Address correspondence and reprint requests to Dr. T. O'Brien at The Department of Medicine, Royal Melbourne Hospital, The University of Melbourne, Parkville, VIC, Australia 3050. E-mail: firstname.lastname@example.org
Present address of Dr. Tesiram: The Free Radical Biology and Aging Research Program, Oklahoma Medical Research Foundation, Oklahoma City, OK, U.S.A.
Summary: Purpose: The rat electrical amygdala kindling model is one of the most widely studied animal models of temporal lobe epilepsy (TLE); however, the processes underlying epileptogenesis in this model remain incompletely understood. Magnetic resonance imaging (MRI) is a powerful method to investigate epileptogenesis, allowing serial imaging of associated structural and functional changes in vivo. Here we report on the results of serial MRI acquisitions during epileptogenesis in this model.
Methods: Serial T2-weighted MR images were acquired before, during, and after the induction of kindling, to investigate the development and progression of imaging abnormalities.
Results: T2-weighted acquisitions demonstrated the development of regions of increased signal in the rostral ipsilateral regions of CA1 and dentate gyrus in kindled (five of seven) but not in control rats (p < 0.05). Quantification of the T2 signal demonstrated a significant increase in kindled animals when compared with controls, 2 weeks after kindling ceased, in the ipsilateral hippocampus and the hippocampal sub regions of CA1 and the dentate gyrus (p < 0.05). No significant difference was observed in hippocampal volumes between kindled or control animals at any of the times.
Conclusions: The results of this study validate a method for acquiring serial MRI during amygdala kindling and demonstrate the induction of T2 signal abnormalities in focal regions of the hippocampus. These regions may be important sites for the neurobiologic changes that contribute to epileptogenesis in this model.
The rat electrical amygdala kindling model is a well-studied and accepted animal model of acquired temporal lobe epilepsy (TLE) (1). Amygdala kindling is considered to be a model of both seizures and epileptogenesis and mimics many of the histopathologic characteristics of acquired TLE (2). One advantage for investigating mechanisms of epileptogenesis in this model over others of limbic epileptogenesis is that it lacks major cell loss in the hippocampus (3,4). For this reason, this model equates best with the subset of TLE patients with minimal or no hippocampal atrophy. The amygdala kindling model, therefore, offers the ability to study the pathophysiology of TLE with minimal impact from the confounding effects of cell loss. Additionally, the controlled and relatively slow induction of epileptogenesis provides appropriate time windows to sample serially the neurobiologic changes that accompany this process (5).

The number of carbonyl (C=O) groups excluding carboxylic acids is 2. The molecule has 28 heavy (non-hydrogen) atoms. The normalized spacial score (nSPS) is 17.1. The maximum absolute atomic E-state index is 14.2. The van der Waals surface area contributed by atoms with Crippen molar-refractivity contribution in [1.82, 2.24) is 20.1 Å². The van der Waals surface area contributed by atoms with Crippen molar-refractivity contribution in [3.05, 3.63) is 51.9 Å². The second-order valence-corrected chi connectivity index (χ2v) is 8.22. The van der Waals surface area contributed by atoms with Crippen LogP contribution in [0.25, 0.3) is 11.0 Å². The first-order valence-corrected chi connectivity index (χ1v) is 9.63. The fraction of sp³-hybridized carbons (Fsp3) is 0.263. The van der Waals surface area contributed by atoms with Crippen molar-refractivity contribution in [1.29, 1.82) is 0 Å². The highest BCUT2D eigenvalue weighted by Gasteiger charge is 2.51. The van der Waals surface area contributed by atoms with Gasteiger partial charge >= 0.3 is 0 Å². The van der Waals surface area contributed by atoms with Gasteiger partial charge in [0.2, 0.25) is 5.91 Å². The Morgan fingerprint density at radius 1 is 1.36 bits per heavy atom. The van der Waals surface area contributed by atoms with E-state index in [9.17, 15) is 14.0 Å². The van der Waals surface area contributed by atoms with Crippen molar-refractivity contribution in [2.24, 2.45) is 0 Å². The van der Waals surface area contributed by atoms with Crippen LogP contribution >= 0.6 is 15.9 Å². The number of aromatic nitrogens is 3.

Magnetic resonance imaging (MRI) is a powerful diagnostic and research tool for in vivo studies in biology and medicine, including epilepsy. There are a wide array of MRI studies of small-animal models of epilepsy (6), but the majority of these have focused on the acute effect of seizures and early effects after status epilepticus (SE) (7,8), with only a few conducting long-term studies during the process of epileptogenesis (9,10). The post-SE models are all associated with widespread cell loss and tissue destruction in the limbic structures, and, in keeping with this, prominent changes are seen in these areas in MRI. These changes, however, may not necessarily be directly related to epileptogenesis. Increasing data suggest that cell loss may not be critical to the development of epilepsy. It is noteworthy that even when hippocampal cell loss is prevented in models of SE with the administration of neuroprotective agents, epileptogenesis still occurs (11). It also has been shown that apparent cell loss in the hippocampus occurs independent of the occurrence of spontaneous recurrent seizures in extended amygdala kindled rats (12).
No studies to date have used MRI to investigate the amygdala kindling model and thus investigated the induction of imaging changes in a model of TLE without major tissue damage. One reason for this is the practical difficulties associated with obtaining electrodes for kindling stimulations that are both MRI compatible and robust enough to allow multiple stimulations to be performed over a period of several weeks. The majority of electrodes used for electrical kindling have been constructed from steel, which disrupts field homogeneity, resulting in distortion of MR images.
The present study uses serial T2-weighted MR images acquired before, during, and after kindling to investigate the imaging changes during epileptogenesis in a model of TLE that is associated with minimal cell loss or tissue destruction.
Fourteen 14- to 16-week-old male Wistar rats were implanted with custom-made gold bipolar electrodes that had previously been shown to not affect the quality of MR images (personal observations). One week after surgery, seven animals received stimulations twice daily, at least 4 hours apart, 6 days per week (200-μA, 60-Hz, 1-ms bipolar square-wave pulses for 1 sec) for 4 weeks (total, 48 stimulations) according to previously established methods (1). Animals were not stimulated for at least 12 hours before imaging or on the day of imaging. Correct placement of the stimulating electrode in the amygdala was confirmed by MRI during the first imaging session (1 week after implantation). Seven control animals underwent identical surgeries, handling, and imaging, but were not electrically stimulated.